Sunday, July 22, 2007

Sending out a MSM SMS


Kenya may be one of the African countries to get funding for the prevention of the spread of HIV among Men who have Sex with Men (MSM), through a new initiative that seeks to build awareness about this issue in the face of the HIV epidemic.

Speaking about the 4th International Aids Society (IAS) conference in Sydney, Australia, Sam Avrett, a consultant to the Foundation for Aids Research (amFAR) said the MSM funds would initially target seriously affected regions of the world.

"Our funds are still small compared to the need but by the end of the year we are hoping to make initial grants to seriously affected regions of the world such as south Asia, the Caribbean and Africa," said Avrett. He did not disclose the amounts the country would benefit.

Kenya is the most affected country in Africa. According to sero-prevalence studies among small groups of MSM in Nairobi and Mombasa, done by the International AIDS Vaccine Initiative (IAVI), the Population Council, and others last year, Kenya has documented up to a 40 percent HIV prevalence rate among men who have sex with men, the highest reported rate in Africa followed by Senegal at 22 percent prevalence.

Other countries have documented MSM HIV prevalence rates at 28 percent for Bangkok, Thailand, 27 percent in the Ukraine, 21 percent for Uruguay and 16 and 17 percent for Andhra Pradesh and Mahashtra in India respectively.

Foundation for AIDS Research officials said the world's inability to prevent widespread HIV infection among MSM is one of the greatest public health failures in the fight against AIDS-denial, discrimination, and criminalisation lie at the root of this failure.

The high prevalence rates in Kenya and other developing countries are blamed on lack of appropriate health messages and support which makes many men who have sex with men unknowingly engage in behavior that increases their risk of infection.

In Kenya up to half the men who engage in MSM do not use condoms and most of them have no access to HIV prevention, treatment and care services as well as information and they are largely ignored by the government because it is illegal.

Even those who seek Voluntary Counseling and Testing services (VCT) are not advised because the curriculum used to train counselors does not include specialised advice for sex between men. Another missed opportunity for prevention.

With no data available yet as to how many men are engaged in MSM in Kenya, the practice increases the risk of transmission among the populations because some of the men are bisexual, transgendered or heterosexual.

The UNAIDS report on Global Aids epidemic 2006 says globally less than one in 20 men who have sex with men have access to the HIV prevention, treatment and care services they need.

Sex between men is significant in the HIV epidemic because it can involve anal sex, which when unprotected carries a very high risk. At least 5-10 percent of HIV infections worldwide are estimated to occur through sex between men, though this figure varies considerably between countries and regions, says the report.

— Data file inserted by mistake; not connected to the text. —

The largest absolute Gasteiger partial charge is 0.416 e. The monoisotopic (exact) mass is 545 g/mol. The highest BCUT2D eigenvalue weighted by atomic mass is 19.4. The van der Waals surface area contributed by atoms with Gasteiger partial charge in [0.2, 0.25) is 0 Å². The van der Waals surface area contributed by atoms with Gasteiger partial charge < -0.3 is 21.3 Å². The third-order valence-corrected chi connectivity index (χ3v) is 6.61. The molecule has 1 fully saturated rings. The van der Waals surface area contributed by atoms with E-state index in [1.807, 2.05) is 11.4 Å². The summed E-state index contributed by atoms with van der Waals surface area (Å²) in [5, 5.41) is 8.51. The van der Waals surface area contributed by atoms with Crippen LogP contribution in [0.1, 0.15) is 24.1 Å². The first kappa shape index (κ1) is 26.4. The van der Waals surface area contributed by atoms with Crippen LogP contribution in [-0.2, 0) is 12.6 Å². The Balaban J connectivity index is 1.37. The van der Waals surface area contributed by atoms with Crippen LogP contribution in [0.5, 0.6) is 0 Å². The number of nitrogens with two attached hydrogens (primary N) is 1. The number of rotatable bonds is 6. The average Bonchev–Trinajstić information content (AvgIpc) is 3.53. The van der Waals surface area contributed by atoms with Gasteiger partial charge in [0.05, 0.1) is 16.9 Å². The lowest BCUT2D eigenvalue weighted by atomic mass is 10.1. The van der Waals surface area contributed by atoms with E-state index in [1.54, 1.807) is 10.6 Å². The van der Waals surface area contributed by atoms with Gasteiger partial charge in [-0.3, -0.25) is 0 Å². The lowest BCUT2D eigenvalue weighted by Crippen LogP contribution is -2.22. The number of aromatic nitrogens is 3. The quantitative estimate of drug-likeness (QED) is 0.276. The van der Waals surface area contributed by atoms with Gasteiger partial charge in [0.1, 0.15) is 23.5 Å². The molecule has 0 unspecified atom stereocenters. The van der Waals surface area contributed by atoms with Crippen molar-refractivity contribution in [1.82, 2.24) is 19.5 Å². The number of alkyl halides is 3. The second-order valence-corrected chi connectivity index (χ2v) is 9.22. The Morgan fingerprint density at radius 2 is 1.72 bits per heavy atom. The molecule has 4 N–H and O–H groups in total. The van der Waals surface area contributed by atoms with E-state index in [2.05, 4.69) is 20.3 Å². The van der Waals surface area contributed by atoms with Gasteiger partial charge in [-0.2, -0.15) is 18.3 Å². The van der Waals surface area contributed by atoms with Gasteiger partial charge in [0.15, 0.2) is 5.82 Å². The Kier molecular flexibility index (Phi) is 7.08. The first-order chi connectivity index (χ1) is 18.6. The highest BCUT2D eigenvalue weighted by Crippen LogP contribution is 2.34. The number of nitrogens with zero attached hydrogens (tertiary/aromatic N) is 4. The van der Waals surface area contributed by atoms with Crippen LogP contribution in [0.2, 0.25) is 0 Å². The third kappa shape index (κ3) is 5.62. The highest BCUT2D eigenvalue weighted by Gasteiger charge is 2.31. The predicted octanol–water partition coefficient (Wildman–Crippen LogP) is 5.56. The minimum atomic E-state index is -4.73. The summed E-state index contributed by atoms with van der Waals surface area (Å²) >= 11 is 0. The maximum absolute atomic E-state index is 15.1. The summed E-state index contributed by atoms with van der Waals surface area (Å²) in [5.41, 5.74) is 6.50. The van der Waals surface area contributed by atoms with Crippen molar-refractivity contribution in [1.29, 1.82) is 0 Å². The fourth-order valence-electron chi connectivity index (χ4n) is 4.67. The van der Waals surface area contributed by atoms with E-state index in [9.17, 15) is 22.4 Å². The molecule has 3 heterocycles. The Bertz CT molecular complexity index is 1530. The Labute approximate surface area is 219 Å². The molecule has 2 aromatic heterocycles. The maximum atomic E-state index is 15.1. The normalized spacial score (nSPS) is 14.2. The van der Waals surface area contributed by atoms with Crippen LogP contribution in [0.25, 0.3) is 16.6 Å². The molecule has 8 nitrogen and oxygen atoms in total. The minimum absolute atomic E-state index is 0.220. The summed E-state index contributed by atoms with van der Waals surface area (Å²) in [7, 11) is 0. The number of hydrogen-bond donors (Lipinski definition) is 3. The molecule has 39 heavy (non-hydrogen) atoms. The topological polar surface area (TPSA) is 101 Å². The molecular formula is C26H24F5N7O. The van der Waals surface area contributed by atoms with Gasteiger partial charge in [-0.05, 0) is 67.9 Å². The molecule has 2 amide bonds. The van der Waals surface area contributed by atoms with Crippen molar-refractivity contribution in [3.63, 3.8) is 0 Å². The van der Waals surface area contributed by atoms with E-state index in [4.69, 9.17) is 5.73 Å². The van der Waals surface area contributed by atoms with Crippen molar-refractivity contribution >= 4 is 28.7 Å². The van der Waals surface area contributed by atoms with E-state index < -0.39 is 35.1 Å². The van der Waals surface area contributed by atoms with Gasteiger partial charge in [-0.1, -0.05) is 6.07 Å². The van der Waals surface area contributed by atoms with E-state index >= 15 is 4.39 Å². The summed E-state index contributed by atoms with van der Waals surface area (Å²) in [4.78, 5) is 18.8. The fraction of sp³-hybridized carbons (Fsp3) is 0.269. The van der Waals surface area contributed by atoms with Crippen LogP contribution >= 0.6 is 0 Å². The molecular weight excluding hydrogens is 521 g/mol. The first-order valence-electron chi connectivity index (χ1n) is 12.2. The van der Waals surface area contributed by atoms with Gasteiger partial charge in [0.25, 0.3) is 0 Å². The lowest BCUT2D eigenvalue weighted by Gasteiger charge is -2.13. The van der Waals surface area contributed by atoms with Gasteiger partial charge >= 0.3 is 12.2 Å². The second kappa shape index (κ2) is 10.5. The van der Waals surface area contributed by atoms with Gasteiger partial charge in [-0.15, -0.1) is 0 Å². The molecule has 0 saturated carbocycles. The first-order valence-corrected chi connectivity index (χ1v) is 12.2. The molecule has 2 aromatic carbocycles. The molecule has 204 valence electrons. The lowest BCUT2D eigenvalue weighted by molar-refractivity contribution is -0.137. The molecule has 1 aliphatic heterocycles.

But Avrett says most governments have also failed to acknowledge that sex between men happens and that unprotected sex contributes to transmission of HIV thus denying their programmes funding.

Kenya like other developing countries is a place where most HIV transmission is through heterosexual relationships and mother-to-child-transmission of HIV/Aids (MTCT) during child birth and breastfeeding.

Sex between men carries a lot of stigma and discrimination and men are not likely to take up HIV prevention, care, support and treatment services. MSM is the most prominent mode of HIV transmission in nearly all Latin American countries, USA, Canada and some Western Europe countries.

The MSM initiative to be launched by the amFAR in Sydney will be with the grassroots organizations providing small, target grants to provide prevention, treatment, care and support services to MSM.

Grassroots organizations have been at the forefront since the beginning of the epidemic, delivering services to vulnerable populations and demanding for greater actions from governments so they will be targeted. In Kenya GayKenya and Galebitra are some of the groups that have been working with MSM.

Grants will also be used to foster increased collaboration among organizations by supporting efforts to share information, and address new challenges, said Avrett to journalists under the National Press Foundation in Sydney, Australia.

"These grants will have an immediate and significant impact on poorer communities with limited resources for MSM. They could also have a multiplier effect helping to attract funding from additional donors," he said.

With sufficient funding and support these organizations are expected to transform community attitudes, drive policy change and mobilize the necessary funding to reverse the alarming spread of HVI among MSM around the world.

Even when countries are beginning to recognize the HIV/AIDS needs of vulnerable groups like sex workers and injectable drug users, MSM are still largely ignored which is fueling the crisis.

Esther Nakkazi
Special Correspondent
The EastAfrican newspaper
1st Floor Short Tower
Crested Towers, Hannington Road
P.O.Box 6100 Kampala, Uganda
Mob: 256-77-2491950
email:nakkazie@yahoo.com

2 comments:

Rainbow said...

Sex Workers are vulnerable for HIV/AIDS in Bangladesh


Mohammad Khairul Alam
Executive Director
“Rainbow Nari O Shishu Kallyan Foundation”
24/3 M. C. Roy Lane
Dhaka-1211, Bangladesh
Tel: 88028628908,
rainbowngo@gmail.com